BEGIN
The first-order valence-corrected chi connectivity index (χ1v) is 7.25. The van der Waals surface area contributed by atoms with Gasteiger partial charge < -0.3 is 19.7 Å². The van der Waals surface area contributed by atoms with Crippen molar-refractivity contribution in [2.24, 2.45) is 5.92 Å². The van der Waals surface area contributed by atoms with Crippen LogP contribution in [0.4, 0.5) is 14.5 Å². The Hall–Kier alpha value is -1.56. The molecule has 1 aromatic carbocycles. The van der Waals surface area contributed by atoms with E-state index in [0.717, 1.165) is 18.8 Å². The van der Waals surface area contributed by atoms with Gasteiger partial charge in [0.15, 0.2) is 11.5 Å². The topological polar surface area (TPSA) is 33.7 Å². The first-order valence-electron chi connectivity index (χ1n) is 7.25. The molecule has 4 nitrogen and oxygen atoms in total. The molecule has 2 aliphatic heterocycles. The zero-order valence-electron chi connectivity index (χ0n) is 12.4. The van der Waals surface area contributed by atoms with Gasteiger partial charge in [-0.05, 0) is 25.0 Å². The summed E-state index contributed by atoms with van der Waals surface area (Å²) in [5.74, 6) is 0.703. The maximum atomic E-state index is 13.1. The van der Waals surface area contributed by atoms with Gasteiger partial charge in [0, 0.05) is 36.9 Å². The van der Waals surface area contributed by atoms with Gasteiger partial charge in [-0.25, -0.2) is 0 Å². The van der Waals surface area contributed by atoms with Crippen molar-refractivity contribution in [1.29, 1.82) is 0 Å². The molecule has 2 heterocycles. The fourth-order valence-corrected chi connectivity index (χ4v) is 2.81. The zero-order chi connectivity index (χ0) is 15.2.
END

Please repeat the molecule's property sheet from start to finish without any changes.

The first-order valence-corrected chi connectivity index (χ1v) is 7.25. The van der Waals surface area contributed by atoms with Gasteiger partial charge < -0.3 is 19.7 Å². The van der Waals surface area contributed by atoms with Crippen molar-refractivity contribution in [2.24, 2.45) is 5.92 Å². The van der Waals surface area contributed by atoms with Crippen LogP contribution in [0.4, 0.5) is 14.5 Å². The Hall–Kier alpha value is -1.56. The molecule has 1 aromatic carbocycles. The van der Waals surface area contributed by atoms with E-state index in [0.717, 1.165) is 18.8 Å². The van der Waals surface area contributed by atoms with Gasteiger partial charge in [0.15, 0.2) is 11.5 Å². The topological polar surface area (TPSA) is 33.7 Å². The first-order valence-electron chi connectivity index (χ1n) is 7.25. The molecule has 4 nitrogen and oxygen atoms in total. The molecule has 2 aliphatic heterocycles. The zero-order valence-electron chi connectivity index (χ0n) is 12.4. The van der Waals surface area contributed by atoms with Gasteiger partial charge in [-0.05, 0) is 25.0 Å². The summed E-state index contributed by atoms with van der Waals surface area (Å²) in [5.74, 6) is 0.703. The maximum atomic E-state index is 13.1. The van der Waals surface area contributed by atoms with Gasteiger partial charge in [0, 0.05) is 36.9 Å². The van der Waals surface area contributed by atoms with Gasteiger partial charge in [-0.25, -0.2) is 0 Å². The van der Waals surface area contributed by atoms with Crippen molar-refractivity contribution in [1.29, 1.82) is 0 Å². The molecule has 2 heterocycles. The fourth-order valence-corrected chi connectivity index (χ4v) is 2.81. The zero-order chi connectivity index (χ0) is 15.2.